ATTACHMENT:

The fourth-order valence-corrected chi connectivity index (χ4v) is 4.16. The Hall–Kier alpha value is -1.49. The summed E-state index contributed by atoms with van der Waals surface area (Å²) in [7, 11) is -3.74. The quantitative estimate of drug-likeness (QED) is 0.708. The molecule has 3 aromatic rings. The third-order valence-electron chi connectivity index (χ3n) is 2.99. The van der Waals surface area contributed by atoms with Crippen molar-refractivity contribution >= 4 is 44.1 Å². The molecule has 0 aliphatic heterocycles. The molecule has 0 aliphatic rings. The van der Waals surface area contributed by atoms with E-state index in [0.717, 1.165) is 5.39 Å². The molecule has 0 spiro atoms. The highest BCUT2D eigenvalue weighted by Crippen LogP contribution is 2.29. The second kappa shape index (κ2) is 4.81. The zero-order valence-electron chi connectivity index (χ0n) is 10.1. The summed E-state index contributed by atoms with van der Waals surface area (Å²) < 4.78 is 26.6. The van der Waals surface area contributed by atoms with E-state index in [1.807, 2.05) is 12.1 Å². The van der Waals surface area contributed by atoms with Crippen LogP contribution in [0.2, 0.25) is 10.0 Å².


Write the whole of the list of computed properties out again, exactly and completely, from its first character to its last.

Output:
The fourth-order valence-corrected chi connectivity index (χ4v) is 4.16. The Hall–Kier alpha value is -1.49. The summed E-state index contributed by atoms with van der Waals surface area (Å²) in [7, 11) is -3.74. The quantitative estimate of drug-likeness (QED) is 0.708. The molecule has 3 aromatic rings. The third-order valence-electron chi connectivity index (χ3n) is 2.99. The van der Waals surface area contributed by atoms with Crippen molar-refractivity contribution >= 4 is 44.1 Å². The molecule has 0 aliphatic heterocycles. The molecule has 0 aliphatic rings. The van der Waals surface area contributed by atoms with E-state index in [0.717, 1.165) is 5.39 Å². The molecule has 0 spiro atoms. The highest BCUT2D eigenvalue weighted by Crippen LogP contribution is 2.29. The second kappa shape index (κ2) is 4.81. The zero-order valence-electron chi connectivity index (χ0n) is 10.1. The summed E-state index contributed by atoms with van der Waals surface area (Å²) < 4.78 is 26.6. The van der Waals surface area contributed by atoms with E-state index in [1.807, 2.05) is 12.1 Å². The van der Waals surface area contributed by atoms with Crippen LogP contribution in [0.2, 0.25) is 10.0 Å².